I didn’t get the feeling that the toll increase was to raise revenue. Indeed, the fact that they don’t know what to do with the money indicates that revenue is not the main idea. It seemed to me that raising the toll is being done to reduce congestion, which is a negative externality paid even by people who don’t drive (for example, riders of the AC Transit transbay bus service today sit in epic traffic jams behind single-occupant vehicles while approaching the bridge, even at 6AM).



    I disagree that raising the bridge toll makes sense. It’s basically a tax on only about 1/3 of the commuters and might raise a paltry $125M per year. If we want real money for real improvements to our transportation system, we need to look at raising the money from everyone, e.g., vehicle milage based fees and/or higher gas taxes, not to mention public bond measures. Let’s face it, we’ve had three decades of under-investing in our transportation infrastructure. Raising a few bridge tolls is a drop in the bucket and a political slap in the face to a handful of commuters. The only reason this is being considered is that you need a supermajority to pass new taxes, and since 2/3 of the people don’t use our bridges regularly, it’s a politically expedient way to raise a few bucks for a few pet projects. Where’s the ferry to Berkeley that was promised over a decade ago when bridge tolls were first raised from $2 to $3?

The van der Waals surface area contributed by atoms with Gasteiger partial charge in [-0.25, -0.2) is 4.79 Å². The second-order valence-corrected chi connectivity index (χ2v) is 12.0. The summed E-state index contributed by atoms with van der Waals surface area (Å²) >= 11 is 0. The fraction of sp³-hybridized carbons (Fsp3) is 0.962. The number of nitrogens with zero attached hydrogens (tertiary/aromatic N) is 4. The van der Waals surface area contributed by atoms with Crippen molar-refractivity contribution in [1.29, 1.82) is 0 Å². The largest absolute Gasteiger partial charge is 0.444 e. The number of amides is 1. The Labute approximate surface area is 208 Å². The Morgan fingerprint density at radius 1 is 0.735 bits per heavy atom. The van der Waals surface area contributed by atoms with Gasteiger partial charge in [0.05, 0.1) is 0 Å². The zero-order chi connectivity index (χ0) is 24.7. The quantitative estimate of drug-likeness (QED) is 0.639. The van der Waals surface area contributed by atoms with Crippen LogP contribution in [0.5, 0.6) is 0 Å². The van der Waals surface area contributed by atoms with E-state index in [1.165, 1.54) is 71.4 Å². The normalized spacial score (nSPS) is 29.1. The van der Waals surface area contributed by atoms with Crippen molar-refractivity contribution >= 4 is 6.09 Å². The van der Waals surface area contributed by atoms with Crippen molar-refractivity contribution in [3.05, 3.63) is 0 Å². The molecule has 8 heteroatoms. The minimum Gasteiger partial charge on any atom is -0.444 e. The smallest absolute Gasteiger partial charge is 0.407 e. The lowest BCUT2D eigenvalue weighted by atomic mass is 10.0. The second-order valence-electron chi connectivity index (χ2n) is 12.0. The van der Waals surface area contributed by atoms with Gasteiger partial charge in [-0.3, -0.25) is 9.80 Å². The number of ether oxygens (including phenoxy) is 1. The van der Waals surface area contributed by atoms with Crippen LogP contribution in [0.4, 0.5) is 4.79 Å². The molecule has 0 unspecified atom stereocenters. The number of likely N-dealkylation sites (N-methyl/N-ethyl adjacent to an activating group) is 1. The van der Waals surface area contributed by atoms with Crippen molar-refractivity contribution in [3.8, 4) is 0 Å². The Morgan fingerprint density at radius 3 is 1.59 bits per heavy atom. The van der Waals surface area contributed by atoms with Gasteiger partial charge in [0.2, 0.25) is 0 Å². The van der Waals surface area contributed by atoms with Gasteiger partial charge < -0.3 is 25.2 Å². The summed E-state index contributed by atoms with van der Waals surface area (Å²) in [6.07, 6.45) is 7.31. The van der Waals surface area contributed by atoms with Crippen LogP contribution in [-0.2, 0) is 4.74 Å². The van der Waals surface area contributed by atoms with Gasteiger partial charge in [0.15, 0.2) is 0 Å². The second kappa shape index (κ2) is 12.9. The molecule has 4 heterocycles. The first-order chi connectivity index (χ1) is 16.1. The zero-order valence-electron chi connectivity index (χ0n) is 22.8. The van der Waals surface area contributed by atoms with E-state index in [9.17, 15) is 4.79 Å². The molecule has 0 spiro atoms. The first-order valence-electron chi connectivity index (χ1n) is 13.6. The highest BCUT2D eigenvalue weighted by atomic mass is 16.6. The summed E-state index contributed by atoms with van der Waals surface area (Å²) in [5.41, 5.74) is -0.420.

Jeffrey Baker

    Raising the bridge toll makes a lot of sense, but they also need to extend carpool hours and stripe the carpool lane down I-580, probably all the way back to Tracy. The existing carpool hours (and pricing) seem to be based on a fantasy where congestion ends at 10AM, which is plainly incorrect.



    Regarding “Laurel Heights Site With More Than 500 Parking Spaces”, is that a count of the number of spaces on the site currently? The article does not mention parking.


    Karen Lynn Allen

    Good article on how pedestrians and bicyclists subsidize car drivers.



    Dude – have you seen how many times the buses have tried to drive down some 24 percent grade in Noe Valley and then SHOCK! bottomed out at the bottom of the hill?

    There are some narrow roads and hills around here and those roads are not spec’ed for giant buses or semis. Pretty simple



    San Francisco is not Europe!